Dwelling In Love

Various words for “home” are often used in the Old and New Testaments.  The Psalms are filled with a yearning to dwell in the house of God, to take refuge under God’s wings, and to find protection in God’s holy temple; they praise God’s holy place, God’s wonderful tent, God’s firm refuge.  We might even say that “to dwell in God’s house” summarizes all the aspirations expressed in these inspired prayers.  It is therefore highly significant that Saint John describes Jesus as the Word of God dwelling among us. (John 1:14)  Not only does John tell us that Jesus invites him and his brother, Andrew, to stay in his home (John 1:38-39); he also shows how Jesus gradually reveals that he himself is the new temple. (John 2:19)  This is most fully expressed in the farewell address, where Jesus reveals himself as our true home.  By making his home in us he allows us to make our home in him.  By entering into the intimacy of our innermost self he offers us the opportunity to enter into his own intimacy with God.  By choosing us as his preferred dwelling place he invites us to choose him as our preferred dwelling place.  We may wonder, Is it possible to live in the house of love, or are we so accustomed to living in fear that we have become deaf to the voice that says, “Do not be afraid?”

Don’t Be Afraid

We are not alone in needing to learn to hear that voice.  “Have no fear!” resounds throughout the New Testament.  Angels, when they appear, always say, “Don’t be afraid.”  This word was heard by Zechariah when Gabriel, the angel of the Lord, appeared to him in the temple and told him that his wife, Elizabeth, would bear a son; this voice was heard by Mary when the same angel entered her house in Nazareth and announced that she would conceive, bear a child, and name him Jesus.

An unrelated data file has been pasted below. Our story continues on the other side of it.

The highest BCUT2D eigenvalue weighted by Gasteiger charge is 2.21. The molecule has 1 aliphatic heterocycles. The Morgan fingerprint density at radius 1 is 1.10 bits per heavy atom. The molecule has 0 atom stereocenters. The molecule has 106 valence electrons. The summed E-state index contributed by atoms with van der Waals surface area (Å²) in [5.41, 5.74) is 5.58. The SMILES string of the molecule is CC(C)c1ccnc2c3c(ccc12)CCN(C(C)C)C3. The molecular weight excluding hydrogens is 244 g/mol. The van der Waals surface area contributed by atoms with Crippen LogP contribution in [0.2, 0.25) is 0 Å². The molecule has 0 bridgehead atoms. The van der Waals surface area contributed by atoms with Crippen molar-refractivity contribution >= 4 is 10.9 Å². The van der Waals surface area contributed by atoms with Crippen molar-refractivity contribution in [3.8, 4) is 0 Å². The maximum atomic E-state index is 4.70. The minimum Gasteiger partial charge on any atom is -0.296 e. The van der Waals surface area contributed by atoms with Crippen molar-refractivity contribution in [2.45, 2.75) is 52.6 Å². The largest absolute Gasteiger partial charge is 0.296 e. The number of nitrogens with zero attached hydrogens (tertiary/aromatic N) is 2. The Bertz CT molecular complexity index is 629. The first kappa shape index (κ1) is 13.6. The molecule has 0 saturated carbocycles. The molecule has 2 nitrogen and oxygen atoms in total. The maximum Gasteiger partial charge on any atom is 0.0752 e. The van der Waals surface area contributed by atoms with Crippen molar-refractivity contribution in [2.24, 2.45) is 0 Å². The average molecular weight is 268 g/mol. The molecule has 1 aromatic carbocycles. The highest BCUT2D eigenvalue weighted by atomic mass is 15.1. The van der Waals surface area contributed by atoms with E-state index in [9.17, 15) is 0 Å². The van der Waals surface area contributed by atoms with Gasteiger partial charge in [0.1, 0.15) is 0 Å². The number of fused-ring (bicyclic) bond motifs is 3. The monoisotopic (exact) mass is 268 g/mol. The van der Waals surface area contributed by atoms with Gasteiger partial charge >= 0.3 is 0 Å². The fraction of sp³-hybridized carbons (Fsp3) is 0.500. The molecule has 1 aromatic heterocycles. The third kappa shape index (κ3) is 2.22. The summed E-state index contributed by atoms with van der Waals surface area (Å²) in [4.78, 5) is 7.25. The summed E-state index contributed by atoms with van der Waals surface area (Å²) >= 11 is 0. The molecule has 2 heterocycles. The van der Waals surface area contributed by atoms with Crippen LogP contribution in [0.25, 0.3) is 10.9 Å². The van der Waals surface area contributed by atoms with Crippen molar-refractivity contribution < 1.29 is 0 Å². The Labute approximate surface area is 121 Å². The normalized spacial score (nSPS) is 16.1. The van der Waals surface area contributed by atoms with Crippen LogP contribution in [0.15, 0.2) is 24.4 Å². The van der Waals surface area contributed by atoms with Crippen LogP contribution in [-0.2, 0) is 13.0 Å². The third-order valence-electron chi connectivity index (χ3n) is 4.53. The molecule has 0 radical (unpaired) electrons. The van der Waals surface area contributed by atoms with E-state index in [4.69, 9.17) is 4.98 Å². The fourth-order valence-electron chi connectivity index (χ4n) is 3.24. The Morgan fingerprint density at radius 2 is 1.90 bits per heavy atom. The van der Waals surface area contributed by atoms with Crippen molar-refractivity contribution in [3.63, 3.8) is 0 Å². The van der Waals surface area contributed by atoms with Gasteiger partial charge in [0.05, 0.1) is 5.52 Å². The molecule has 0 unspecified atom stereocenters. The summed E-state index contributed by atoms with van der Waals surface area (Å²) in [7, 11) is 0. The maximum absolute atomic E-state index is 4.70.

By his life and ministry Jesus taught his disciples not to give in to fear.  When the disciples were afraid of the great storm on the lake, Jesus was asleep in the boat!  Like those early disciples, whenever the fear becomes overwhelming, we want to wake him up, anxiously saying: “Save us, Lord, we are going down.”  He says: “Why are you so frightened, you people of little faith?”  Then he rebukes the winds and sea and makes all calm again. (See Matthew 8:23-17)  This voice was also heard by the women who came to the tomb and saw that the stone was rolled away: “Do not be afraid, do not be afraid, do not be afraid.”

This is what the Lord says when he appears to the disciples in the Upper Room after the Resurrection: “Take heart, it is I; do not be afraid.” (Matthew 28:10)  “I am the Lord of love, who invites you to receive, to receive gifts of joy and peace and gratitude, and to let go of your fears so that you can start sharing what you are so afraid to let go of.”  The invitation of Christ is the invitation to move out of the house of fear and into the house of love: to move out of that place of imprisonment and into that place of freedom: “Come to me, come into my house, the house of love.”

The reassuring voice, which repeats over and over again, “Do not be afraid, have no fear,” is the voice we most need to hear.  The voice uttering these words – fear not! – sounds all through history as the voice of God’s messengers, be they angels, or saints, and of Christ himself.  It is the voice that announces a whole new way of being – a way of living in the house of love, the house of the Lord.